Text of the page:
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The Yoga Chronicles, Part 2: ‘This is your time to feel alive and loved.’

This is the second of a series of articles following Allen Wallace’s first try at yoga. Our friends at Yoga Masala and Masala on Main invited him to try four classes per week for a month and share his experiences. These are his experiences, and believe us when we say he should not be considered a yoga expert. If he confuses cheetah and lizard, be gentle. You can find Part 1 here.

I’m now two weeks into my yoga education. For those of you who are new here, I’m 45, overweight, and have been in dire need of exercise for some time.

Yoga has supplied that exercise, to say the least. I expected that, though I was completely ignorant of the details as I began. What I did not expect was the positive mental effect it’s had on me from the beginning, and the way that effect is growing as I keep practicing.

Though it has been a while, I’m not new to exercise in general. However, one of the challenges for me in the past was finding a way to occupy my mind while working out.

My mind tends to race at all times. I’m always thinking, sometimes far more than I should. It’s often a problem for me in a variety of ways. I’m not suggesting two weeks of learning the difference between downward dog and warrior can change that, but it has already had an impact.

My teachers (Douglas Herlong, Laura Hughes, and Shelley Jones so far) have different methods and styles, but all emphasize making the brain, both thoughts and emotions, part of the exercise.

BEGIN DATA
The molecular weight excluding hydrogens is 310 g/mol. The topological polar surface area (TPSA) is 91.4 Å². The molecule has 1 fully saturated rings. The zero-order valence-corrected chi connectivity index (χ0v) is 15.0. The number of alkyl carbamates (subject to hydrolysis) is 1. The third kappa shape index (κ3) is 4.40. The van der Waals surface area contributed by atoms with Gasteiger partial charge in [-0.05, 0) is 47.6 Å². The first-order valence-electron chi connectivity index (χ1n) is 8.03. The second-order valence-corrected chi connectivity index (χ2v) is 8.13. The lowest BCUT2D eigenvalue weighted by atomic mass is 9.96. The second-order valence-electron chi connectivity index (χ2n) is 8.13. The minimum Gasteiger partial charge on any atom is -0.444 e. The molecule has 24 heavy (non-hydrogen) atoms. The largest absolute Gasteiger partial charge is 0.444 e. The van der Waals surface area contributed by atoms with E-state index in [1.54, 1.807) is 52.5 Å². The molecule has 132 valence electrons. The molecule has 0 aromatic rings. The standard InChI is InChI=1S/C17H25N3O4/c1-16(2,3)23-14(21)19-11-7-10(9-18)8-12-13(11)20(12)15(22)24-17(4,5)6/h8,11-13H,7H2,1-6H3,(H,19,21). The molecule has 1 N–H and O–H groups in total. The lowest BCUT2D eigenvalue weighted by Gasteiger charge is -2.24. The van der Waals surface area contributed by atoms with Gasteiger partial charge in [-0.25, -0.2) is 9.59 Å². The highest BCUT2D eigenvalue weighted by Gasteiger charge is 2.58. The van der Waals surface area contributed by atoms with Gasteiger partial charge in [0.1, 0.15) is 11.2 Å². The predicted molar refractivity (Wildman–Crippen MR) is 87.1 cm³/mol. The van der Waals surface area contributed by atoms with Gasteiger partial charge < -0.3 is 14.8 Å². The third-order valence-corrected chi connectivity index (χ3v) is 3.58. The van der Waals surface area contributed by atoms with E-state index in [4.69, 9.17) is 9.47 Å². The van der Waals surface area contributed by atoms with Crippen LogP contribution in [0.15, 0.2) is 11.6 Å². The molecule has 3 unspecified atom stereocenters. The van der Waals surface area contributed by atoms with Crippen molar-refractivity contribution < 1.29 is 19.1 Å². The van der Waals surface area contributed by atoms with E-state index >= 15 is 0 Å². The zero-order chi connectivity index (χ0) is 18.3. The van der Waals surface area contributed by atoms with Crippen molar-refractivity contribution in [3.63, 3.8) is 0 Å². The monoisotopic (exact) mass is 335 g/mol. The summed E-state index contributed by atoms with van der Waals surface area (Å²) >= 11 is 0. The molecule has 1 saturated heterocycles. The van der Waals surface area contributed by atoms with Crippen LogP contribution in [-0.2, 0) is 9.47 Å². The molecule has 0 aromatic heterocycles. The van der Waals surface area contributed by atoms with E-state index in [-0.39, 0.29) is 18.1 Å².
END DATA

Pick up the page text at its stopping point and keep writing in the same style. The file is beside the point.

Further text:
Breathing is a thing we generally do unconsciously, but it does not take long in a hot yoga room with the temperature at or above 100 degrees to realize that in some situations, focusing on breathing makes all the difference.

It affects things physically too, without a doubt. I’ve found I can do the majority of the things my teachers demonstrate, but I have no endurance. When I remember to breathe, it makes a significant difference (I still don’t have a lot of endurance, but I’m working on that). It also contributes to yoga’s nearly unique (in my experience) ability to occupy my mind while exercising my body.

“Nothing else can come into your brain. It’s that repetition, returning to the breath, that brings stillness,” Herlong told us during Monday night’s class. “That’s the discipline. That’s the practice. Turn to your breath. Turn to your body. Get out of your head.”

There are so many details in a yoga class, so many things on which to focus which I would never think of automatically. Moving your heart forward, opening your rib cage, taking up more space without moving (it makes sense when you’re there, and maybe I’ll be able to explain it better by part four of this series).

There is also encouragement from the teachers to let worries and anxiety and overthinking leave your mind as the toxins are sweated out of your body (more on the latter next week). I’ve been sitting here, staring at the screen as I type this column, and trying to explain why it works. I can’t. Those who know me know I don’t talk often about my feelings (opinions, yes, but not feelings), but the feelings of peace and love in a yoga class are almost palpable. I can’t tell you why, but I’ve experienced it.

“This is your time to feel alive and loved,” Herlong said Monday. It absolutely is, and having eight hours of that time over the last two weeks has had at least as much impact on my brain as the physical side of those hours has had on my body.

Herlong also explained that the feeling need not end when class does. “The feeling of love and peace and no judgment is always with you,” she said. “You just have to find a time in the stillness to remind yourself.”

That last is something I haven’t come close to accomplishing yet, but I’ve become convinced it possible. That, in my opinion, is a good start.

More to come next week!

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